The plaintiff contends that Fed.R.Evid. 609 bars admission of his criminal history, as “[a]lthough Mr. Brodeur has convictions falling within the ten-year period set forth in Rule 609(a)(1)(A), the convictions should be excluded under Rule 403 because they are not probative of [his] character for truthfulness and their admission would be unduly prejudicial.” (Doc. No. 41-1 at 1-2). Specifically, the plaintiff argues that his convictions in May 2013 for third-degree robbery and third-degree burglary, his conviction in September 2014 for third-degree robbery again, and his June 2015 conviction for second-degree assault, should be excluded under Rule 403 because they are not probative of the plaintiff's character for truthfulness, and “there is a substantial risk that the jury will improperly consider the evidence as indicating a likelihood that Mr. Brodeur instigated the incident with the officers.” (Doc. No. 41-1 at 3 & n.1). In response, the defendants argue that “the [C]ourt should permit the defendant to offer the ‘essential facts' of [the plaintiff's] conviction[s].”[3] (Doc. No. 45 at 7).

         Both Rule 609(a)(1) and (a)(2) of the Federal Rules of Evidence “contemplate admitting ‘evidence' of a witness's convictions for impeachment purposes.” United States v. Estrada, 430 F.3d 606, 615 (2d Cir. 2005). The first prong of Rule 609 of the Federal Rules of Evidence applies to “attacking a witness's character for truthfulness” by evidence of a felony conviction, subject to the balancing test set forth in Rule 403 of the Federal Rules of Evidence. Fed.R.Evid. 609(a)(1). The court, therefore, may exclude evidence of a felony conviction less than ten years old “if its probative value is substantially outweighed” by, inter alia, unfair prejudice. Fed.R.Evid. 609(a)(1)(A); Fed.R.Evid. 403. Under the second prong of Rule 609, the evidence of the criminal conviction “must be admitted if the court can readily determine that establishing the elements of the crime required proving-or the witness's admitting-a dishonest act or false statement.” Fed.R.Evid. 609(a)(2).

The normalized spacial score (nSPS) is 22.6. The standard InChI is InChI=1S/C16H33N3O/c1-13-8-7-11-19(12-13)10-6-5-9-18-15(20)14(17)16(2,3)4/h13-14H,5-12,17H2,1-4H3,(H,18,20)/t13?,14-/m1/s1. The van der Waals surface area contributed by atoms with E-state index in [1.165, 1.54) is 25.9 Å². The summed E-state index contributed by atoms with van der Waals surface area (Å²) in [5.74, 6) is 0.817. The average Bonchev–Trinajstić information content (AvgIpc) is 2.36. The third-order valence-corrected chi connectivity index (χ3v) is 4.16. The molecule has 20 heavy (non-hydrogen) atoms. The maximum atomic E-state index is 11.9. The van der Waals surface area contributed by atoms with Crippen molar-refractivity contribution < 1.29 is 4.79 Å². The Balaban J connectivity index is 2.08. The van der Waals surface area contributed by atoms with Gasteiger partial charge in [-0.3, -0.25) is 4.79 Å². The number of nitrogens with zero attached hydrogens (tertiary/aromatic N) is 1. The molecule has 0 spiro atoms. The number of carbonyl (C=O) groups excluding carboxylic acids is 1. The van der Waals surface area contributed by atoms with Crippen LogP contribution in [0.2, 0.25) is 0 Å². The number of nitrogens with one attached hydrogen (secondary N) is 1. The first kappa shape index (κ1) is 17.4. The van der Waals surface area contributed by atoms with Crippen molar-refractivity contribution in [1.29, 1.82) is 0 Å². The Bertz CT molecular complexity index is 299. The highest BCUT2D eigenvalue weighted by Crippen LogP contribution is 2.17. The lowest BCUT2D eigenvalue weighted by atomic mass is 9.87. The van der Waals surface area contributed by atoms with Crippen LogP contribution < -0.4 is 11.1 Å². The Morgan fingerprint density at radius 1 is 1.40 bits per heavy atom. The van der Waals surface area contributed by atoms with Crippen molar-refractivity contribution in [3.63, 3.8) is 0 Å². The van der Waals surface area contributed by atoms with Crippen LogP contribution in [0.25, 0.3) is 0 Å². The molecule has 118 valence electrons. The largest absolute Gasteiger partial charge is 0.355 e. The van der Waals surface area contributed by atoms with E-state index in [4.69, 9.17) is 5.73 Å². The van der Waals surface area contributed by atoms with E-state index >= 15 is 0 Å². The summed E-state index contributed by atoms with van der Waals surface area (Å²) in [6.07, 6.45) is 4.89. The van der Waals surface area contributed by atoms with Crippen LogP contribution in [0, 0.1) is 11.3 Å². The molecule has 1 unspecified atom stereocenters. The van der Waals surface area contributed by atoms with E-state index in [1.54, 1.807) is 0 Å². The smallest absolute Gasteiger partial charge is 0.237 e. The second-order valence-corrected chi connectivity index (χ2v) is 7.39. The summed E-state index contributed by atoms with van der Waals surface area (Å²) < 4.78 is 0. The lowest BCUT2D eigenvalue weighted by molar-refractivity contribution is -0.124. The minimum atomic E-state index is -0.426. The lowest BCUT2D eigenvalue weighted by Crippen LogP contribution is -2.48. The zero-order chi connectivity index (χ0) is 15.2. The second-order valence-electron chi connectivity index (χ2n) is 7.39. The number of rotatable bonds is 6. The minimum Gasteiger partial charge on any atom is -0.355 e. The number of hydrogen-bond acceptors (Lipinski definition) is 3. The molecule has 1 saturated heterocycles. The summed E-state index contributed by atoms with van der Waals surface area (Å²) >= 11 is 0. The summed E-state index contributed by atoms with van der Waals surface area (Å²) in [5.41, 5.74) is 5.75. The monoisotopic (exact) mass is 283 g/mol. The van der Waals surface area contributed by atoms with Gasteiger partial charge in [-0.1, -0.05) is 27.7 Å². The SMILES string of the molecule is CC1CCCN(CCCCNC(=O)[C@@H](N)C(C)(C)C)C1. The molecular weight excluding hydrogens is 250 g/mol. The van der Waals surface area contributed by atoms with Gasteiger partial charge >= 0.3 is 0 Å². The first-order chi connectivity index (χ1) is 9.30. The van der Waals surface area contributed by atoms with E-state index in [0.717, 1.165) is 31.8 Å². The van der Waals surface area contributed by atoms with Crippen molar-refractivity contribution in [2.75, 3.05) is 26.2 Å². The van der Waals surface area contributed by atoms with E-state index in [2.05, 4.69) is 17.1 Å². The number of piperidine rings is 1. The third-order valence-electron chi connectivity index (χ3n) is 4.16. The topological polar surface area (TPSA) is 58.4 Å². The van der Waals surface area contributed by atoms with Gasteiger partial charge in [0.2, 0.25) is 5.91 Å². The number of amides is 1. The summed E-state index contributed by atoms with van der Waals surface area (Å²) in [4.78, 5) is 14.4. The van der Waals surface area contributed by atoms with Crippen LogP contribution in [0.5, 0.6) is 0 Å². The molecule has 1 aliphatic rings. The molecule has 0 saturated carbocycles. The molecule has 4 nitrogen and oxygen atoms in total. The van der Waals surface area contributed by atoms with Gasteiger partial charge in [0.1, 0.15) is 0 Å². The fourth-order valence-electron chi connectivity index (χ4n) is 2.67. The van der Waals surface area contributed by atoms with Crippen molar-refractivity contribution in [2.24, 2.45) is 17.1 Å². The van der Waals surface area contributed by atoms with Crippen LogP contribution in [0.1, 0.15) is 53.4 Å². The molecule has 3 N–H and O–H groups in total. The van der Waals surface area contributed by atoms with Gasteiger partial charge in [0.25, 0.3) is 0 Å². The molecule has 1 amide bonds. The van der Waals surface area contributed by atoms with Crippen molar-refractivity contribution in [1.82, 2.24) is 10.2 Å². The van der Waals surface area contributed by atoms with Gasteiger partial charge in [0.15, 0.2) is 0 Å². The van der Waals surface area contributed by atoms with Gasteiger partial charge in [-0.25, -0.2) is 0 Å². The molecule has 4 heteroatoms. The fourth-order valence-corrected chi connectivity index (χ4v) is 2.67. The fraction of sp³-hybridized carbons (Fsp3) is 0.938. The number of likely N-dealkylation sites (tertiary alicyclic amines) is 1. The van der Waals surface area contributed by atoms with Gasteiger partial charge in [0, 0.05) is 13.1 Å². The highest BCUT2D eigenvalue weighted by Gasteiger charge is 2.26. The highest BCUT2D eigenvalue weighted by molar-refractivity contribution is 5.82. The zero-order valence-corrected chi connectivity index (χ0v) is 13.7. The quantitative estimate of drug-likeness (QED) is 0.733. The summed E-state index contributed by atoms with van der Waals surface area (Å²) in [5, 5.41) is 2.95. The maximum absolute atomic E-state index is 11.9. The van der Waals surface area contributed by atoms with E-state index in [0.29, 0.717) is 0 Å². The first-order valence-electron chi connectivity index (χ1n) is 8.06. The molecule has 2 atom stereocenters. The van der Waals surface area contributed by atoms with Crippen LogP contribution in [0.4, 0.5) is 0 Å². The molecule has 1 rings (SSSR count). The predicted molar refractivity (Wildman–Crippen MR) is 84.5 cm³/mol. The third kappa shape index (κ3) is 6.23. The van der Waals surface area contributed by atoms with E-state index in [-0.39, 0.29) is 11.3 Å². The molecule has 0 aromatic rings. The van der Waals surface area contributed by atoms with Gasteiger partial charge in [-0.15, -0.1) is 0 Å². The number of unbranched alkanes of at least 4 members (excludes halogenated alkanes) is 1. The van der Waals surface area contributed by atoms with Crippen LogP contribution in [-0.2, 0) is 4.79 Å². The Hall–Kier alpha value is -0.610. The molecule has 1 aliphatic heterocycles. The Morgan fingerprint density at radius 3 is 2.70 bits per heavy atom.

The Second Circuit has explained that, under the second prong of Rule 609(a), “evidence of conviction of a certain type of crime involving ‘dishonesty or false statement' must be admitted, with the trial court having no discretion, regardless of the seriousness of the offense or its prejudice to the defendant.” United States v. Hayes, 553 F.2d 824, 827 (2d Cir. 1977) (footnotes omitted). “The use of the second prong of Rule 609(a) is thus restricted to convictions that bear directly on the likelihood that the defendant will testify truthfully (and not merely on whether he has a propensity to commit crimes.)” Id.; see Fed. R. Evid. 609 Advisory Committee's Note (1974) (“The admission of prior convictions involving dishonesty and false statement is not within the discretion of the court. Such convictions are peculiarly probative of credibility and, under this rule, are always to be admitted.”). Convictions for crimes like burglary and robbery, “do not come within this clause.” Id.; see United States v. Sellers, 906 F.2d 597, 603 (11th Cir. 1990) (“[C]rimes such as theft, robbery, or shoplifting do not involve ‘dishonesty or false statement' within the meaning of Rule 609(a)(2).”)